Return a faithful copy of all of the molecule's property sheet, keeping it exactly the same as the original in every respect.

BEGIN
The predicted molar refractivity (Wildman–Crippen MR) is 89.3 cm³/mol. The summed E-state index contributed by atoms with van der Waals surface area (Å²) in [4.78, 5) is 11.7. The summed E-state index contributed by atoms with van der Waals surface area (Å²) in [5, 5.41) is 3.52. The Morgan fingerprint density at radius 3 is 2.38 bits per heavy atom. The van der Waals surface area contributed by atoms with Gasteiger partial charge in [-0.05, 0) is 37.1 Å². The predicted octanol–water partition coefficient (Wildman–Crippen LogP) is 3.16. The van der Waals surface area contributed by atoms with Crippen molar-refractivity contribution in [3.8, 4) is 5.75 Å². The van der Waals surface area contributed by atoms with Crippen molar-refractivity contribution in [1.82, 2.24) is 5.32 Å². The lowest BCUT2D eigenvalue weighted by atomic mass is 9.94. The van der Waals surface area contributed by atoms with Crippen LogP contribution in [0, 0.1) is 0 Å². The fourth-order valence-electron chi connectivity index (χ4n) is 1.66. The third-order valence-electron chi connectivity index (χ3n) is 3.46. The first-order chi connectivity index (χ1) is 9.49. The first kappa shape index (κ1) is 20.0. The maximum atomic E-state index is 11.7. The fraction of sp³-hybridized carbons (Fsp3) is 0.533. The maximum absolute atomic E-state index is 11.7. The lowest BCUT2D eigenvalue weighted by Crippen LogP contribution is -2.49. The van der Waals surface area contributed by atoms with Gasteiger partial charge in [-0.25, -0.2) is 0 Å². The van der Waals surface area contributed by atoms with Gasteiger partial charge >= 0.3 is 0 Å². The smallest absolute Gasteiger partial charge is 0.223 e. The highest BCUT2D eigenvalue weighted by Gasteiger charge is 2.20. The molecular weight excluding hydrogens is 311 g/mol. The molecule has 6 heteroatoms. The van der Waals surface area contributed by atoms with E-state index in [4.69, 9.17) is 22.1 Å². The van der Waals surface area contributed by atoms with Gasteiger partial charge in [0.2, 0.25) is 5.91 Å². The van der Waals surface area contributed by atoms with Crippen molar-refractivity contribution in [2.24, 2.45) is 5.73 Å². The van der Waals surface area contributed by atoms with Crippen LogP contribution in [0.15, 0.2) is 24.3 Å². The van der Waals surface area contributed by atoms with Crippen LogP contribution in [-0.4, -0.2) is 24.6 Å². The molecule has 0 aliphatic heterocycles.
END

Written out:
The predicted molar refractivity (Wildman–Crippen MR) is 89.3 cm³/mol. The summed E-state index contributed by atoms with van der Waals surface area (Å²) in [4.78, 5) is 11.7. The summed E-state index contributed by atoms with van der Waals surface area (Å²) in [5, 5.41) is 3.52. The Morgan fingerprint density at radius 3 is 2.38 bits per heavy atom. The van der Waals surface area contributed by atoms with Gasteiger partial charge in [-0.05, 0) is 37.1 Å². The predicted octanol–water partition coefficient (Wildman–Crippen LogP) is 3.16. The van der Waals surface area contributed by atoms with Crippen molar-refractivity contribution in [3.8, 4) is 5.75 Å². The van der Waals surface area contributed by atoms with Crippen molar-refractivity contribution in [1.82, 2.24) is 5.32 Å². The lowest BCUT2D eigenvalue weighted by atomic mass is 9.94. The van der Waals surface area contributed by atoms with Crippen LogP contribution in [0, 0.1) is 0 Å². The fourth-order valence-electron chi connectivity index (χ4n) is 1.66. The third-order valence-electron chi connectivity index (χ3n) is 3.46. The first-order chi connectivity index (χ1) is 9.49. The first kappa shape index (κ1) is 20.0. The maximum atomic E-state index is 11.7. The fraction of sp³-hybridized carbons (Fsp3) is 0.533. The maximum absolute atomic E-state index is 11.7. The lowest BCUT2D eigenvalue weighted by Crippen LogP contribution is -2.49. The van der Waals surface area contributed by atoms with Gasteiger partial charge in [-0.25, -0.2) is 0 Å². The van der Waals surface area contributed by atoms with Gasteiger partial charge >= 0.3 is 0 Å². The smallest absolute Gasteiger partial charge is 0.223 e. The highest BCUT2D eigenvalue weighted by Gasteiger charge is 2.20. The molecular weight excluding hydrogens is 311 g/mol. The molecule has 6 heteroatoms. The van der Waals surface area contributed by atoms with E-state index in [4.69, 9.17) is 22.1 Å². The van der Waals surface area contributed by atoms with Gasteiger partial charge in [0.2, 0.25) is 5.91 Å². The van der Waals surface area contributed by atoms with Crippen molar-refractivity contribution in [2.24, 2.45) is 5.73 Å². The van der Waals surface area contributed by atoms with Crippen LogP contribution in [0.15, 0.2) is 24.3 Å². The van der Waals surface area contributed by atoms with Crippen LogP contribution in [-0.4, -0.2) is 24.6 Å². The molecule has 0 aliphatic heterocycles.